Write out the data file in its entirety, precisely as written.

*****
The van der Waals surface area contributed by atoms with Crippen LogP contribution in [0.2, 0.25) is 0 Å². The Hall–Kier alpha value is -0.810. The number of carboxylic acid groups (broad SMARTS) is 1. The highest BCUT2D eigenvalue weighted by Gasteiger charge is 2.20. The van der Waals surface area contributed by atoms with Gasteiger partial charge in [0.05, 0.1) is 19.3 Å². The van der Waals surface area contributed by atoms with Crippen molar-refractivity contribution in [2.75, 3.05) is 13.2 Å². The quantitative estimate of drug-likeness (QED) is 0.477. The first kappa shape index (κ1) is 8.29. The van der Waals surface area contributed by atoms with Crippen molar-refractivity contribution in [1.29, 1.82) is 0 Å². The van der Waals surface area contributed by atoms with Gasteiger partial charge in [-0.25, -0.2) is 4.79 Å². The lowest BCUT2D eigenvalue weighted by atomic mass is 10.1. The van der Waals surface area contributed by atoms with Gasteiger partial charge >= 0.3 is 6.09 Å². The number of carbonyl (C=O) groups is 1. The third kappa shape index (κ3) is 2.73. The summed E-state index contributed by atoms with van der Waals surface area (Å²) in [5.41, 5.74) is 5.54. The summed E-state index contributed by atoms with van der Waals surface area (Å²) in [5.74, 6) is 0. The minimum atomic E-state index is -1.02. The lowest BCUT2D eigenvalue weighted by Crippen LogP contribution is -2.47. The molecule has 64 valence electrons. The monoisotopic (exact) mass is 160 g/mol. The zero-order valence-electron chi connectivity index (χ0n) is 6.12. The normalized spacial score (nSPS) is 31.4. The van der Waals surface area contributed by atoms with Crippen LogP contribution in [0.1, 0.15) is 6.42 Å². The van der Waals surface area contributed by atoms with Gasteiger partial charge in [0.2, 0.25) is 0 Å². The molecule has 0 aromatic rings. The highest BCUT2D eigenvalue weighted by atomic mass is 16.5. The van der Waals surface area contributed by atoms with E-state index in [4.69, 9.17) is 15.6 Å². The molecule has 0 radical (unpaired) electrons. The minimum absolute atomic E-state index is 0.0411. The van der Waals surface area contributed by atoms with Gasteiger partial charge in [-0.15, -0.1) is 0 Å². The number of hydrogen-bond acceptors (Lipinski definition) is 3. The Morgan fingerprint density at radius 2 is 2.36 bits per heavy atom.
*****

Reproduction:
The van der Waals surface area contributed by atoms with Crippen LogP contribution in [0.2, 0.25) is 0 Å². The Hall–Kier alpha value is -0.810. The number of carboxylic acid groups (broad SMARTS) is 1. The highest BCUT2D eigenvalue weighted by Gasteiger charge is 2.20. The van der Waals surface area contributed by atoms with Gasteiger partial charge in [0.05, 0.1) is 19.3 Å². The van der Waals surface area contributed by atoms with Crippen molar-refractivity contribution in [2.75, 3.05) is 13.2 Å². The quantitative estimate of drug-likeness (QED) is 0.477. The first kappa shape index (κ1) is 8.29. The van der Waals surface area contributed by atoms with Crippen molar-refractivity contribution in [1.29, 1.82) is 0 Å². The van der Waals surface area contributed by atoms with Gasteiger partial charge in [-0.25, -0.2) is 4.79 Å². The lowest BCUT2D eigenvalue weighted by atomic mass is 10.1. The van der Waals surface area contributed by atoms with Gasteiger partial charge >= 0.3 is 6.09 Å². The number of carbonyl (C=O) groups is 1. The third kappa shape index (κ3) is 2.73. The summed E-state index contributed by atoms with van der Waals surface area (Å²) in [5.41, 5.74) is 5.54. The summed E-state index contributed by atoms with van der Waals surface area (Å²) in [5.74, 6) is 0. The minimum atomic E-state index is -1.02. The lowest BCUT2D eigenvalue weighted by Crippen LogP contribution is -2.47. The molecule has 64 valence electrons. The monoisotopic (exact) mass is 160 g/mol. The zero-order valence-electron chi connectivity index (χ0n) is 6.12. The normalized spacial score (nSPS) is 31.4. The van der Waals surface area contributed by atoms with Crippen LogP contribution in [0.1, 0.15) is 6.42 Å². The van der Waals surface area contributed by atoms with Gasteiger partial charge in [0.2, 0.25) is 0 Å². The molecule has 0 aromatic rings. The highest BCUT2D eigenvalue weighted by atomic mass is 16.5. The van der Waals surface area contributed by atoms with E-state index in [4.69, 9.17) is 15.6 Å². The molecule has 0 radical (unpaired) electrons. The minimum absolute atomic E-state index is 0.0411. The van der Waals surface area contributed by atoms with Gasteiger partial charge in [-0.15, -0.1) is 0 Å². The number of hydrogen-bond acceptors (Lipinski definition) is 3. The Morgan fingerprint density at radius 2 is 2.36 bits per heavy atom.